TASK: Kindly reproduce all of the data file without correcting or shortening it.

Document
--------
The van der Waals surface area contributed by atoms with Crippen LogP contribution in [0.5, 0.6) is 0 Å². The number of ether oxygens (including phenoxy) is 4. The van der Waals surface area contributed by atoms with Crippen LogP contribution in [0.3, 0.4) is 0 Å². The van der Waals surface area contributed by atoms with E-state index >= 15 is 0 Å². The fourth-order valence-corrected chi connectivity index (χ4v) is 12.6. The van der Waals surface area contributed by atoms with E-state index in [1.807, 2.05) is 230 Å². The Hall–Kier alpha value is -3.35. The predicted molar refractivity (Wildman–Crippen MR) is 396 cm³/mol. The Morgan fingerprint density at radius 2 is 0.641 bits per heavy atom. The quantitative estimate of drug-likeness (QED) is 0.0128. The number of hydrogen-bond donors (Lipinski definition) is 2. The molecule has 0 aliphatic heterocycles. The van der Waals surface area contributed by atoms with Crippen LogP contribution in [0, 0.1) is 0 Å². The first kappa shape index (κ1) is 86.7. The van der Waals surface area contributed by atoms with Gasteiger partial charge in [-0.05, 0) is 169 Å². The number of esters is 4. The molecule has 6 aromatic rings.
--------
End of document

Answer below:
The van der Waals surface area contributed by atoms with Crippen LogP contribution in [0.5, 0.6) is 0 Å². The number of ether oxygens (including phenoxy) is 4. The van der Waals surface area contributed by atoms with Crippen LogP contribution in [0.3, 0.4) is 0 Å². The van der Waals surface area contributed by atoms with E-state index >= 15 is 0 Å². The fourth-order valence-corrected chi connectivity index (χ4v) is 12.6. The van der Waals surface area contributed by atoms with E-state index in [1.807, 2.05) is 230 Å². The Hall–Kier alpha value is -3.35. The predicted molar refractivity (Wildman–Crippen MR) is 396 cm³/mol. The Morgan fingerprint density at radius 2 is 0.641 bits per heavy atom. The quantitative estimate of drug-likeness (QED) is 0.0128. The number of hydrogen-bond donors (Lipinski definition) is 2. The molecule has 0 aliphatic heterocycles. The van der Waals surface area contributed by atoms with Crippen LogP contribution in [0, 0.1) is 0 Å². The first kappa shape index (κ1) is 86.7. The van der Waals surface area contributed by atoms with Gasteiger partial charge in [-0.05, 0) is 169 Å². The number of esters is 4. The molecule has 6 aromatic rings.